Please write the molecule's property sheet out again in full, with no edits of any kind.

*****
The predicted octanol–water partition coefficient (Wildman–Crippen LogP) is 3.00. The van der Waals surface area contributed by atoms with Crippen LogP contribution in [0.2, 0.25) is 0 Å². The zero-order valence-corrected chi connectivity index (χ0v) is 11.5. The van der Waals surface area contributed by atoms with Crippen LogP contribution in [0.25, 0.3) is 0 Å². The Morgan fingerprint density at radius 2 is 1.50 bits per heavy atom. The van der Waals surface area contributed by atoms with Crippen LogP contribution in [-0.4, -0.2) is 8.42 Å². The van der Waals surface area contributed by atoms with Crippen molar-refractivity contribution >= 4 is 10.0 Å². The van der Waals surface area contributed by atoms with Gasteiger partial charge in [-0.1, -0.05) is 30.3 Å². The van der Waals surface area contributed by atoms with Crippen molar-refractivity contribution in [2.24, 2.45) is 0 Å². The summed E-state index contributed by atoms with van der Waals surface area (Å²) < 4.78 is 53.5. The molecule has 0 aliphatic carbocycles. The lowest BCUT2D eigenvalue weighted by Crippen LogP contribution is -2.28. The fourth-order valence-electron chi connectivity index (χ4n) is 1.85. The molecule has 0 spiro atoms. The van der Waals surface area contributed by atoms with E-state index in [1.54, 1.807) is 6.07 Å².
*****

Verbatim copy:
The predicted octanol–water partition coefficient (Wildman–Crippen LogP) is 3.00. The van der Waals surface area contributed by atoms with Crippen LogP contribution in [0.2, 0.25) is 0 Å². The zero-order valence-corrected chi connectivity index (χ0v) is 11.5. The van der Waals surface area contributed by atoms with Crippen LogP contribution in [0.25, 0.3) is 0 Å². The Morgan fingerprint density at radius 2 is 1.50 bits per heavy atom. The van der Waals surface area contributed by atoms with Crippen LogP contribution in [-0.4, -0.2) is 8.42 Å². The van der Waals surface area contributed by atoms with Crippen molar-refractivity contribution >= 4 is 10.0 Å². The van der Waals surface area contributed by atoms with Gasteiger partial charge in [-0.1, -0.05) is 30.3 Å². The van der Waals surface area contributed by atoms with Crippen molar-refractivity contribution in [2.24, 2.45) is 0 Å². The summed E-state index contributed by atoms with van der Waals surface area (Å²) < 4.78 is 53.5. The molecule has 0 aliphatic carbocycles. The lowest BCUT2D eigenvalue weighted by Crippen LogP contribution is -2.28. The fourth-order valence-electron chi connectivity index (χ4n) is 1.85. The molecule has 0 spiro atoms. The van der Waals surface area contributed by atoms with E-state index in [1.54, 1.807) is 6.07 Å².